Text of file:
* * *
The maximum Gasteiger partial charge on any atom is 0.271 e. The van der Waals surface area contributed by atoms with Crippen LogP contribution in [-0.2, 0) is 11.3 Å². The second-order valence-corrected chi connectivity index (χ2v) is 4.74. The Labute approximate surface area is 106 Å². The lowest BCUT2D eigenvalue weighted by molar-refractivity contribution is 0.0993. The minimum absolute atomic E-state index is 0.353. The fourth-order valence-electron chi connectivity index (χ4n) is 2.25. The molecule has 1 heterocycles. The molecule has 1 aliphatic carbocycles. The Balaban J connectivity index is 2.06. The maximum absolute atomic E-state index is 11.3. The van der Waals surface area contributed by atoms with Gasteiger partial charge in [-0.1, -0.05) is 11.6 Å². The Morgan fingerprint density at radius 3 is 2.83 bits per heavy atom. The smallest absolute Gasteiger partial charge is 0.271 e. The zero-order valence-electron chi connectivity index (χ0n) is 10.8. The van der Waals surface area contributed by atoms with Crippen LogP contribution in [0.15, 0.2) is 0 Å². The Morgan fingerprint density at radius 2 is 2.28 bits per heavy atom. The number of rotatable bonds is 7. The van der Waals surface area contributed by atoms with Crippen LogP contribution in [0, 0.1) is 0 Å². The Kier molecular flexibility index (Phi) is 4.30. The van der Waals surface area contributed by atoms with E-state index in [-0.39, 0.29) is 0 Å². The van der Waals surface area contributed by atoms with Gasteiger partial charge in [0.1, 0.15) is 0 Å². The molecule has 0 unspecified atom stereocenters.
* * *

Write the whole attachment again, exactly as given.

The maximum Gasteiger partial charge on any atom is 0.271 e. The van der Waals surface area contributed by atoms with Crippen LogP contribution in [-0.2, 0) is 11.3 Å². The second-order valence-corrected chi connectivity index (χ2v) is 4.74. The Labute approximate surface area is 106 Å². The lowest BCUT2D eigenvalue weighted by molar-refractivity contribution is 0.0993. The minimum absolute atomic E-state index is 0.353. The fourth-order valence-electron chi connectivity index (χ4n) is 2.25. The molecule has 1 heterocycles. The molecule has 1 aliphatic carbocycles. The Balaban J connectivity index is 2.06. The maximum absolute atomic E-state index is 11.3. The van der Waals surface area contributed by atoms with Gasteiger partial charge in [-0.1, -0.05) is 11.6 Å². The Morgan fingerprint density at radius 3 is 2.83 bits per heavy atom. The smallest absolute Gasteiger partial charge is 0.271 e. The zero-order valence-electron chi connectivity index (χ0n) is 10.8. The van der Waals surface area contributed by atoms with Crippen LogP contribution in [0.15, 0.2) is 0 Å². The Morgan fingerprint density at radius 2 is 2.28 bits per heavy atom. The number of rotatable bonds is 7. The van der Waals surface area contributed by atoms with Crippen LogP contribution in [0, 0.1) is 0 Å². The Kier molecular flexibility index (Phi) is 4.30. The van der Waals surface area contributed by atoms with E-state index in [-0.39, 0.29) is 0 Å². The van der Waals surface area contributed by atoms with Gasteiger partial charge in [0.1, 0.15) is 0 Å². The molecule has 0 unspecified atom stereocenters.